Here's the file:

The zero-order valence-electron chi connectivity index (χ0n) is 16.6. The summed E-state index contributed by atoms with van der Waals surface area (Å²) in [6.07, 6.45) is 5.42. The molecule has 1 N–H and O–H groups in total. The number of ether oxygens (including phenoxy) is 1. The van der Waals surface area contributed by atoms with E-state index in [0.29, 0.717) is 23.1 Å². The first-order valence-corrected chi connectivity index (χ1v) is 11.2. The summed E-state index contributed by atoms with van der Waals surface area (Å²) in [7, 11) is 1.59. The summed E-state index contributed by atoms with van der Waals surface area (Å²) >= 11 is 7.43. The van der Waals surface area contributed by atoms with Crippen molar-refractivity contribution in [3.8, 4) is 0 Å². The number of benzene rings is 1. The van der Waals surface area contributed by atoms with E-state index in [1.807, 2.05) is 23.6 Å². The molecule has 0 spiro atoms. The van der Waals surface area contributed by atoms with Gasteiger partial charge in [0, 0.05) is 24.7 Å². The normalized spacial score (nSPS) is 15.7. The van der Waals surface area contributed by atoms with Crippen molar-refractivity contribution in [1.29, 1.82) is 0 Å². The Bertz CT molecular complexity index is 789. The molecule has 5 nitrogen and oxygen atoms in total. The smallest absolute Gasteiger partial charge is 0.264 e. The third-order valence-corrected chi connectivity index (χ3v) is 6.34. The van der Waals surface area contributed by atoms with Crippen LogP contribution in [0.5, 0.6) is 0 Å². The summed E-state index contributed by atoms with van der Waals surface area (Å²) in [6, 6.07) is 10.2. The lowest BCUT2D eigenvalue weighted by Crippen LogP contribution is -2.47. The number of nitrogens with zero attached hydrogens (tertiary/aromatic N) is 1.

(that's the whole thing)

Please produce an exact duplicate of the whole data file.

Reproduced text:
The zero-order valence-electron chi connectivity index (χ0n) is 16.6. The summed E-state index contributed by atoms with van der Waals surface area (Å²) in [6.07, 6.45) is 5.42. The molecule has 1 N–H and O–H groups in total. The number of ether oxygens (including phenoxy) is 1. The van der Waals surface area contributed by atoms with E-state index in [0.29, 0.717) is 23.1 Å². The first-order valence-corrected chi connectivity index (χ1v) is 11.2. The summed E-state index contributed by atoms with van der Waals surface area (Å²) in [7, 11) is 1.59. The summed E-state index contributed by atoms with van der Waals surface area (Å²) >= 11 is 7.43. The van der Waals surface area contributed by atoms with Crippen molar-refractivity contribution in [3.8, 4) is 0 Å². The number of benzene rings is 1. The van der Waals surface area contributed by atoms with E-state index in [1.807, 2.05) is 23.6 Å². The molecule has 0 spiro atoms. The van der Waals surface area contributed by atoms with Gasteiger partial charge in [0, 0.05) is 24.7 Å². The normalized spacial score (nSPS) is 15.7. The van der Waals surface area contributed by atoms with Crippen molar-refractivity contribution in [1.29, 1.82) is 0 Å². The Bertz CT molecular complexity index is 789. The molecule has 5 nitrogen and oxygen atoms in total. The smallest absolute Gasteiger partial charge is 0.264 e. The third-order valence-corrected chi connectivity index (χ3v) is 6.34. The van der Waals surface area contributed by atoms with Crippen LogP contribution in [0.5, 0.6) is 0 Å². The summed E-state index contributed by atoms with van der Waals surface area (Å²) in [6, 6.07) is 10.2. The lowest BCUT2D eigenvalue weighted by Crippen LogP contribution is -2.47. The number of nitrogens with zero attached hydrogens (tertiary/aromatic N) is 1.